The Marías embody the desire to feel. Between vocals bouncing back and forth, soul-strumming guitar and bass lines, and wistful horn solos materializing into cheers from the audience, their collective warmth could melt a glacier. Every object, every note, and every word, is strung together as it comes; everything is purposeful, but nothing is forced. The group has the rare quality of simply clicking into place, both on and off stage, which lets them connect so deeply with such a broad audience. Even with such different backgrounds, their organic creative process lends itself to a unique yet universal story told through each song.

Some stories can only be told by certain people, and The Marías continue to share gems not found anywhere else.

***

Listen to Superclean, Vol. II and more here.

Interview by Tino Tirado and Arya Natarajan.

Photographs by Aili Hauptmann.

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Rain fell heavily on the roof of the Ché Café. Girls with bangs and septum piercings filled the small, wooden room as the aroma of incense with a hint of cinnamon drifted around the space. The rain poured outside. Dreamlike patterns of reflected puddles danced across the foggy windows. Girlpool, Cleo Tucker and Harmony Tividad, stepped on to the low platform stage. They casually greeted the crowd, completed their own mic check, and started the show with “Ideal World.” Their eyes were closed as the two girls cooed softly. Their voices evoked an element of youth. Their humble band of guitar, bass, and vocal created an undeniably minimalist sound. The absence of excess added more emphasis to the untamed roughness of their voices tucked neatly away for precise moments.

Tucker looked up at the crowd and said “Has anyone ever hit their head in the bathroom here?…I guess I just don’t focus enough… I’m just in glee when I’m here.” With the compliment well received, they went into the folky “I Like That You Can See It.” The middle of the song swung with momentum and strained, passionate vocals that filled the room. The crowd was standing calmly but none-the-less adoring as if the show were some sort of art exhibit or poetry slam.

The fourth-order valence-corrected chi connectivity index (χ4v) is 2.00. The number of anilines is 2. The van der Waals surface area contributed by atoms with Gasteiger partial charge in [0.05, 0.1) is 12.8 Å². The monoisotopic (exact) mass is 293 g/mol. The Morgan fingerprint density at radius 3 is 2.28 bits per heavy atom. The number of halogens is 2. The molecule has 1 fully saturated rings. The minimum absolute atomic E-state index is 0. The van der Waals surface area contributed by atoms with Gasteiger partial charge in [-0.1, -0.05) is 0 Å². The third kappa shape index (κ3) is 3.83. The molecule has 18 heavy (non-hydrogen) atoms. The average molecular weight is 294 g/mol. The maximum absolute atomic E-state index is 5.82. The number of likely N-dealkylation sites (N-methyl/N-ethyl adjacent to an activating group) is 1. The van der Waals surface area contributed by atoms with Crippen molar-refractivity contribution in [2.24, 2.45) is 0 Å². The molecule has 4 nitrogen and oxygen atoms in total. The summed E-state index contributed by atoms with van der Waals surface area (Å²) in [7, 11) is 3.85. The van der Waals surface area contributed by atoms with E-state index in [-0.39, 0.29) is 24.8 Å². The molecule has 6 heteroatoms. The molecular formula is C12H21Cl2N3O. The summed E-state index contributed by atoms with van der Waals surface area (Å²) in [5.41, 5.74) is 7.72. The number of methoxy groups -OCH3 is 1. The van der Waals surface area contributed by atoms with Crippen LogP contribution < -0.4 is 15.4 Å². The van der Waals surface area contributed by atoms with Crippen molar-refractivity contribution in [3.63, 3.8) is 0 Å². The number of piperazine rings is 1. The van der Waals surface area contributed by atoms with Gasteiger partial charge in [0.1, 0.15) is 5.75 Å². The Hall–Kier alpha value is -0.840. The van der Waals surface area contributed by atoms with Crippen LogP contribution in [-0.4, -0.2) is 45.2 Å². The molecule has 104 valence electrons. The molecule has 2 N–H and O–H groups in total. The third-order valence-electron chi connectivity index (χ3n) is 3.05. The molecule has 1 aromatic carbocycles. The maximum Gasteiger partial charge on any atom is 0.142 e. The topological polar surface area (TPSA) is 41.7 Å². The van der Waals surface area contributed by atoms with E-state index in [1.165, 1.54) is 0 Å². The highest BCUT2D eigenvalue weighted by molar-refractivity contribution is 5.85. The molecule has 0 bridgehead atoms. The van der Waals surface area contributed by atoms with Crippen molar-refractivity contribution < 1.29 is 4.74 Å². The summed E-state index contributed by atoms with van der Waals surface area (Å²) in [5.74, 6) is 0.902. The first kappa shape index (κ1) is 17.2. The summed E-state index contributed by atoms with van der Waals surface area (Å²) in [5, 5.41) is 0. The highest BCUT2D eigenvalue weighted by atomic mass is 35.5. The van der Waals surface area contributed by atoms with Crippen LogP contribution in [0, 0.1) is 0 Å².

Tucker and Tividad put up no barriers, asking people what they were for Halloween and even drinking out of a water bottle from someone in the audience. The way they sing about life in a relatable way, and the manner in which they interact with the crowd shows that they are comfortable and don’t take themselves too seriously.

The next song was a newer one as the girls disclosed. The core of the song, recently titled “Soup,” was not unlike the previous ones, but with lyrics like “Come over to my house I’ll help find your fix/ You’ve got lots of potential/ Can you feel it?” it was darker, eerier, and more seductive.

They closed with “Cherry Picking” which, starting out slow and deliberate, escalated to a heavier rhythm that led to a small and abrupt mosh. Girlpool stuck around for a two song encore. They played one of their more dynamic songs “Plants And Worms,” then they switched instruments and performed “Paint Me Colors.” Tucker and Tividad took turns on the vocals, energy building all the while, until, at the peak, a mosh pit broke out, spilling onto the stage and causing the musicians to stop abruptly. After a pause, they picked up where they left off and ended the show. In their performance was something naively passionate– a blend of immaturity and insightfulness. The impression that would remain was the image of these two quirky girls, seemingly so sweet but also a touch misunderstood, channeling their agitation into outspokenness.

More on Girlpool? Checkout:

https://twitter.com/girlpoolband

https://www.facebook.com/GIRLPOOOL/

girlpoolmusic.com

Photo / @sodabarsd / Article / Gabriella Librizzi

11/11/2015